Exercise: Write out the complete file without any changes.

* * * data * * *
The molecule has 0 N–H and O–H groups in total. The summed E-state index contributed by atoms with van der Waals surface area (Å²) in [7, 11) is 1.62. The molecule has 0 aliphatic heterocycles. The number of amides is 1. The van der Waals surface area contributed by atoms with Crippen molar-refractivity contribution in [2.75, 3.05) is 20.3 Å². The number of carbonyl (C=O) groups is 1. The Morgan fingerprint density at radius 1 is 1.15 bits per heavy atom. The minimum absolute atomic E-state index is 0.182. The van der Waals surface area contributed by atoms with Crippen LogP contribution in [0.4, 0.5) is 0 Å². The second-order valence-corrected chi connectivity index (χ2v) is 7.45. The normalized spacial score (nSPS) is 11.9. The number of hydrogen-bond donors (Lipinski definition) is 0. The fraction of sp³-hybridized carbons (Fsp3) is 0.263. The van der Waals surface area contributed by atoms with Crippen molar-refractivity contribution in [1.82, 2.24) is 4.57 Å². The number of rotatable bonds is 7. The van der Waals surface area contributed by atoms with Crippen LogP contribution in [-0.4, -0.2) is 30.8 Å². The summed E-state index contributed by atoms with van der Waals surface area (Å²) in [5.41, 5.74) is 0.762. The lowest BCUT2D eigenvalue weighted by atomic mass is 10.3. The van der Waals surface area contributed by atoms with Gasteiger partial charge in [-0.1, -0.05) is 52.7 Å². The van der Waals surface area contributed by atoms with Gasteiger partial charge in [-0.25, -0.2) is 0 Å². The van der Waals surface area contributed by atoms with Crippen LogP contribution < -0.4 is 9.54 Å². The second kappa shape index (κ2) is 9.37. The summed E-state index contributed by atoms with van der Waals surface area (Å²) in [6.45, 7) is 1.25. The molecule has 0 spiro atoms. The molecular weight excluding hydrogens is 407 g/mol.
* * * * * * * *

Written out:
The molecule has 0 N–H and O–H groups in total. The summed E-state index contributed by atoms with van der Waals surface area (Å²) in [7, 11) is 1.62. The molecule has 0 aliphatic heterocycles. The number of amides is 1. The van der Waals surface area contributed by atoms with Crippen molar-refractivity contribution in [2.75, 3.05) is 20.3 Å². The number of carbonyl (C=O) groups is 1. The Morgan fingerprint density at radius 1 is 1.15 bits per heavy atom. The minimum absolute atomic E-state index is 0.182. The van der Waals surface area contributed by atoms with Crippen LogP contribution in [0.4, 0.5) is 0 Å². The second-order valence-corrected chi connectivity index (χ2v) is 7.45. The normalized spacial score (nSPS) is 11.9. The number of hydrogen-bond donors (Lipinski definition) is 0. The fraction of sp³-hybridized carbons (Fsp3) is 0.263. The van der Waals surface area contributed by atoms with Crippen molar-refractivity contribution in [1.82, 2.24) is 4.57 Å². The number of rotatable bonds is 7. The van der Waals surface area contributed by atoms with Crippen LogP contribution in [-0.4, -0.2) is 30.8 Å². The summed E-state index contributed by atoms with van der Waals surface area (Å²) in [5.41, 5.74) is 0.762. The lowest BCUT2D eigenvalue weighted by atomic mass is 10.3. The van der Waals surface area contributed by atoms with Gasteiger partial charge in [-0.1, -0.05) is 52.7 Å². The van der Waals surface area contributed by atoms with Gasteiger partial charge in [-0.25, -0.2) is 0 Å². The van der Waals surface area contributed by atoms with Crippen LogP contribution < -0.4 is 9.54 Å². The second kappa shape index (κ2) is 9.37. The summed E-state index contributed by atoms with van der Waals surface area (Å²) in [6.45, 7) is 1.25. The molecule has 0 spiro atoms. The molecular weight excluding hydrogens is 407 g/mol.